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Congress Skips Extenders in Thousand-Page Tax Law, Budget Bill Saves Popular Tax Breaks

It is hard to believe, but the Tax Cuts and Jobs Act passed by Congress in December left out many key expiring tax provisions, the so-called “extenders.” Instead, Congress included the extenders in H.R. 1892, the Bipartisan Budget Act of 2018. The Act retroactively extends through 2017 over 30 expiring tax provisions. Yes, that means they have already expired again but will be available for use on 2017 tax returns. Included are popular tax breaks such as the deduction for mortgage insurance premiums, the tuition deduction, and the election to expense the costs of film and TV production.

Here’s a list of the major individual and business provisions included in the Budget Act:

Individual Provisions
● Deduction for mortgage insurance premiums.
● Exclusion for discharged home mortgage debt.
● Higher education tuition deduction.

Business Provisions
● Election to expense film, TV, and live theater production costs.
● Lower tax rate for a corporation’s timber gains.
● Seven-year depreciation for motorsports entertainment complexes.
● Three-year depreciation of race horses.
● Empowerment zone tax incentives.
● Domestic production deduction for activities in Puerto Rico.

Energy Incentives
● Credit for new energy-efficient home construction.
● Deduction for energy efficient building envelope components, such as windows, doors, roofs, and insulation, and for energy efficient lighting systems, and HVAC systems.
● 10 percent credit for nonbusiness energy property.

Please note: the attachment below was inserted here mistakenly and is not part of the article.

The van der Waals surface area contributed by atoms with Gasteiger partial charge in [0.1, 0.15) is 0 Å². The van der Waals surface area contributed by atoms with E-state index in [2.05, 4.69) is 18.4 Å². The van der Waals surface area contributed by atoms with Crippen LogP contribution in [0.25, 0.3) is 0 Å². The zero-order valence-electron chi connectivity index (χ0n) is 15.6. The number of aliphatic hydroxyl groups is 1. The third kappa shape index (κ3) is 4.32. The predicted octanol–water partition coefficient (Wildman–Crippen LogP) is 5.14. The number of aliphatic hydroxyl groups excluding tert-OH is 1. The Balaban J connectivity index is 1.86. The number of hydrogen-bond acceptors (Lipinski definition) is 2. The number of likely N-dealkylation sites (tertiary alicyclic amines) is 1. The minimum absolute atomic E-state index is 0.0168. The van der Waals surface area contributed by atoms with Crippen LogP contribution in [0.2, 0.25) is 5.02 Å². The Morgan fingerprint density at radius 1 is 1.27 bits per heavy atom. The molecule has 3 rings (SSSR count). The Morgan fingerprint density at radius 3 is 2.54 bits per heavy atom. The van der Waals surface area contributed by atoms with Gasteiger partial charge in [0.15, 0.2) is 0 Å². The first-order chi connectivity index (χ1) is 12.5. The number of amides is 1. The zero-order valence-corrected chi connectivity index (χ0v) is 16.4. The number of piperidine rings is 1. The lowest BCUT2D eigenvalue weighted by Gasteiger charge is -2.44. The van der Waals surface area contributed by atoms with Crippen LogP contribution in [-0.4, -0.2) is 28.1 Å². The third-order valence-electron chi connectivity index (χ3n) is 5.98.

● Credit for residential energy property for fuel cell property, small wind energy property, geothermal heat pump property, solar electric property, and solar water heating property (extended through 2021).
● Credit for fuel cell motor vehicles.
● 30 percent credit for the cost of alternative (non-hydrogen) fuel vehicle refueling property.
● Credit for each gallon of second-generation biofuel produced and credits for biodiesel and renewable diesel producers.
● Credits for facilities producing energy from certain renewable resources.
● Credits for fiber-optic solar lighting systems, geothermal heat pumps, small wind energy, and combined heat and power properties and the credit for fuel cell and micro-turbine plant property (extended through 2021).
● Depreciation allowance equal to 50 percent of the adjusted basis of qualified second-generation biofuel plant property.
It is hard to understand why Congress did not decide the fate of these popular tax breaks once and for all. This latest “kick the can” maneuver means that we will continue to be faced with yearly, last-minute tax bills.

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